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I've written a lot of high-performance Java code, and past experience has taught me that one of the most important things for getting peak performance is to be fully aware of the load you're putting on the garbage collector, and work to reduce that load in critical loops. For example, cryptographic hash functions should be written in such a way that they never allocate any memory.

Prior to Java 1.5 it was very easy to know exactly when Java code would be compiled into JVM bytecodes that performed heap allocation: only the "new" keyword in Java source code would result in a heap allocation. Post-Java-1.5 you can just look at the "desugaring" of the new language features (like int->Integer autoconversion).

I'm having a really, really, really hard time finding an equivalent answer for Scala, and this is a problem. Did I miss it? Where can I find a clear, comprehensive explanation of exactly when the Scala compiler will produce heap-allocating bytecodes? And no, the scala compiler source code isn't an answer since it changes over time -- I'm asking about the language rather than one specific compiler.

Edit: forgot to mention that the Java primitive "+" applied to Strings is a language-level construct that incurs heap allocation. So pre-Java-1.5 it should be "new and +-on-String".

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Rex Kerr does number crunching and is involved in efficiency profiling, including library code. Maybe his SO answers would be enlightening, if they're searchable. My small contribution below was delayed by making dinner in time to watch Wonder Woman. Usual keywords would work http://stackoverflow.com/search?q=user%3A247533+boxed+primitives since almost every Rex Kerr answer is serious and useful. –  som-snytt May 4 '14 at 3:51
Thanks som-snytt. I'm aware of boxed primitives, and the answer to the question "when does scala use boxed primitives" would definitely be part of the answer to my question, but a long way from the full answer. For example, scala's lambda expressions aren't primitives in this sense but they are a language construct that requires heap allocations (at least in the general case)... –  user4718 May 4 '14 at 3:58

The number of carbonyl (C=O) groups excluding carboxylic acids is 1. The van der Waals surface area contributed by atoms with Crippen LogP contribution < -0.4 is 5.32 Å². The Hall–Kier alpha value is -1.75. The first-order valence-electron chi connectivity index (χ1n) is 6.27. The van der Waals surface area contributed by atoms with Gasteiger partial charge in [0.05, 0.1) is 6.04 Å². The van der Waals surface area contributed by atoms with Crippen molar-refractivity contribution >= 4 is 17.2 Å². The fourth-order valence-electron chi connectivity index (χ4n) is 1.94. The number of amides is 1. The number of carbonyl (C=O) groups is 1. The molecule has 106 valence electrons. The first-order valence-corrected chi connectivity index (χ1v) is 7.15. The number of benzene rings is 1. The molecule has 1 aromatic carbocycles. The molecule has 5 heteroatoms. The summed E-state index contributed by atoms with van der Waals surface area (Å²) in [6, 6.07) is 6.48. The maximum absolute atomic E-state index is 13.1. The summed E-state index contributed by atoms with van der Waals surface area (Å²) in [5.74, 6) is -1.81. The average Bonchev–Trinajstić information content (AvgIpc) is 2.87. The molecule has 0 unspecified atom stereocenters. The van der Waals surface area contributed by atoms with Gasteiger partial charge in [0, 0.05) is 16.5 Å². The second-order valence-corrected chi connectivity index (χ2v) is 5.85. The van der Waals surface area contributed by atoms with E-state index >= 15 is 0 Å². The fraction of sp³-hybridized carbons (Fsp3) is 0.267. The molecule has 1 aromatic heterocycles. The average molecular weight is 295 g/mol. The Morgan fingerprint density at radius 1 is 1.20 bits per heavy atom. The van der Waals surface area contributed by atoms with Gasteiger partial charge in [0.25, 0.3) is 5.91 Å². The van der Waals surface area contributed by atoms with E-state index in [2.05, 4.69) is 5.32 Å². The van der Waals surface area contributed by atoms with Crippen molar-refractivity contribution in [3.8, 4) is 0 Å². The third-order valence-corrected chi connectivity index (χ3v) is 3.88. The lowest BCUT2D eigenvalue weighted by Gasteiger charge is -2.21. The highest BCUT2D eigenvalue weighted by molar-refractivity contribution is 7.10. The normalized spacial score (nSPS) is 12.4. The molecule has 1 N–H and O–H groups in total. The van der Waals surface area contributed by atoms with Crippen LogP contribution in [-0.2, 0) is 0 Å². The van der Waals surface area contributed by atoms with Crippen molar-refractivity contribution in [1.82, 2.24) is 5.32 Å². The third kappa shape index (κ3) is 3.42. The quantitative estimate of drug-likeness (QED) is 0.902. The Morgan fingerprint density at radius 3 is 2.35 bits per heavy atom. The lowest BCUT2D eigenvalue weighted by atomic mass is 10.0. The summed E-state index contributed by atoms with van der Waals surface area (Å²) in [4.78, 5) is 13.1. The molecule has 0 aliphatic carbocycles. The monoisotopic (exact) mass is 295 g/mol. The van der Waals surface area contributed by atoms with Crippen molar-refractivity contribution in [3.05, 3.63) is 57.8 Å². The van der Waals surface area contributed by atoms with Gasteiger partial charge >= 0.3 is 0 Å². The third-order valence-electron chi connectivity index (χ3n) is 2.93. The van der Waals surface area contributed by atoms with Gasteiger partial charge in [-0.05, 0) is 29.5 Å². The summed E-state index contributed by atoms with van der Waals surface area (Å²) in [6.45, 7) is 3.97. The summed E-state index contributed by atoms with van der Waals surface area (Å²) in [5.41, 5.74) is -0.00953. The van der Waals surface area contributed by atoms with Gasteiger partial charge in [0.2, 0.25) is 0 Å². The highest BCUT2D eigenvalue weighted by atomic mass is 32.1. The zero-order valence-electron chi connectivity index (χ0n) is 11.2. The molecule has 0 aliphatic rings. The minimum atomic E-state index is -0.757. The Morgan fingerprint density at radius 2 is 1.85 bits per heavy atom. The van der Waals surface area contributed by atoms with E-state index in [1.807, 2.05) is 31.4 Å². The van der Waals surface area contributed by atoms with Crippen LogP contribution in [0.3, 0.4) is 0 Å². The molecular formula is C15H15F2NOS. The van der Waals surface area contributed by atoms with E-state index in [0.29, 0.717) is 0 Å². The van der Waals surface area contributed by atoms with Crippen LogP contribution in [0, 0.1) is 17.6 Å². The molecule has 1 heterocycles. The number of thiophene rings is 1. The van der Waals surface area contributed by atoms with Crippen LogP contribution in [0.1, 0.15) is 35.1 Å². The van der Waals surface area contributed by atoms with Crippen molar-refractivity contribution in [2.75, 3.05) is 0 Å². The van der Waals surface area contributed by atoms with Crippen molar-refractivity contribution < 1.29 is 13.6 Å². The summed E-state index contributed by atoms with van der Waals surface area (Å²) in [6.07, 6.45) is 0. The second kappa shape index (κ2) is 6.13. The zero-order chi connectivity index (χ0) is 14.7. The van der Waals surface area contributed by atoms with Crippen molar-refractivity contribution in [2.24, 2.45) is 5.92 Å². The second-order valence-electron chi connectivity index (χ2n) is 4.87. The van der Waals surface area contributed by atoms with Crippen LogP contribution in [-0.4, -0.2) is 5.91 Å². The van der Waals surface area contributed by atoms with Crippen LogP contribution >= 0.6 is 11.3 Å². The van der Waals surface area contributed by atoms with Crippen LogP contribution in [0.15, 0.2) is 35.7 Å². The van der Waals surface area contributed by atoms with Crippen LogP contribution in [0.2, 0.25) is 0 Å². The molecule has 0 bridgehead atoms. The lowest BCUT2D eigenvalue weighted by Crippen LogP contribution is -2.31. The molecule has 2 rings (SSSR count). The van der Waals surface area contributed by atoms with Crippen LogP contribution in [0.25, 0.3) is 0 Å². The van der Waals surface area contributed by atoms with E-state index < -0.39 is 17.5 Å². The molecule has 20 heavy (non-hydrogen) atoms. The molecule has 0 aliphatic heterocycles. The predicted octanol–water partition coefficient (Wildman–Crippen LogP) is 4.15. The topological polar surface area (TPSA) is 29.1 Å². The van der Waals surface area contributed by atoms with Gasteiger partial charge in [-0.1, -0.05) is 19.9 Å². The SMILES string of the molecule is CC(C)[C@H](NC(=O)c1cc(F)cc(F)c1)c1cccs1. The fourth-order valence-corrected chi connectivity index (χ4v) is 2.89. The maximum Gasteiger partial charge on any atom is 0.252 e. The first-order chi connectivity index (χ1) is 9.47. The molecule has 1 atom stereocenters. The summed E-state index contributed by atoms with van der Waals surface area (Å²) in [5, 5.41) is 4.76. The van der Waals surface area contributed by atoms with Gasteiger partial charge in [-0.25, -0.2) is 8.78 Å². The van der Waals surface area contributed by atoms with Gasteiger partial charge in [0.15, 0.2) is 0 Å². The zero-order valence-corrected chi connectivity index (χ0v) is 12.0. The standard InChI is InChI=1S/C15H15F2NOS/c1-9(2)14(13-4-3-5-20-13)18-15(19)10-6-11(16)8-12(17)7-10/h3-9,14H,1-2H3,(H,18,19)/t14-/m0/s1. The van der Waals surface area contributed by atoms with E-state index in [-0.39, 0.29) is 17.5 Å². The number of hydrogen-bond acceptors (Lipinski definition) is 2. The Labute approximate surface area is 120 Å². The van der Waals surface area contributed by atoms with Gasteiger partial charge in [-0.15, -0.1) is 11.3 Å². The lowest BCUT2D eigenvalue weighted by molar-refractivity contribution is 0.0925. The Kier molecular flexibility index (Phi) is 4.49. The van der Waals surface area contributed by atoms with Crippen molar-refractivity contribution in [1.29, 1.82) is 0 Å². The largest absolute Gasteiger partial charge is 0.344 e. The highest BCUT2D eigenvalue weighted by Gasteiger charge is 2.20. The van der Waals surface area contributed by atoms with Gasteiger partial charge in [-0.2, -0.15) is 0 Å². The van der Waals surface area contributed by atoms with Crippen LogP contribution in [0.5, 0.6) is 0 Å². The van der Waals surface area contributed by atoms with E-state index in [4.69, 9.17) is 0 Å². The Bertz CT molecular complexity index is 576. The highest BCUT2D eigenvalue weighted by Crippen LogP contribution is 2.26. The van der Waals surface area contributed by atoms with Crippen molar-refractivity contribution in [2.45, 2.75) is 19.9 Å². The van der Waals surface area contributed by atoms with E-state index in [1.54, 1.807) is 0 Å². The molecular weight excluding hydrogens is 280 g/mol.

… maybe I should have asked if Scala's heap allocation behavior is predictable and well-defined, which I think is what I really want to know, but asking it that way risks inciting a language-flame-war. –  user4718 May 4 '14 at 4:00

1 Answer 1

I highly recommend getting to know the program JD-GUI, which decompiles .class files into java-ish code and lets you inspect it. I've learned a lot about how Scala code is compiled from looking at that.


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I think maybe you've misunderstood the question... I already know how to figure out if a specific program produces heap-allocating bytecodes. I seek to know the general rule so that I don't have to decompile every single Scala program I write. If I had to do that, I wouldn't write many :) –  user4718 May 4 '14 at 4:38
Sure. I was saying that the best way was to build up the mapping yourself. Most things have a relatively straightforward interpretation, but it is obviously much more complex than Java's. –  dlwh May 4 '14 at 5:06
I should amend that to say that anything that involves the specialized annotation is about as straightforward as reading an Aramaic translation of Infinite Jest. –  dlwh May 4 '14 at 5:11

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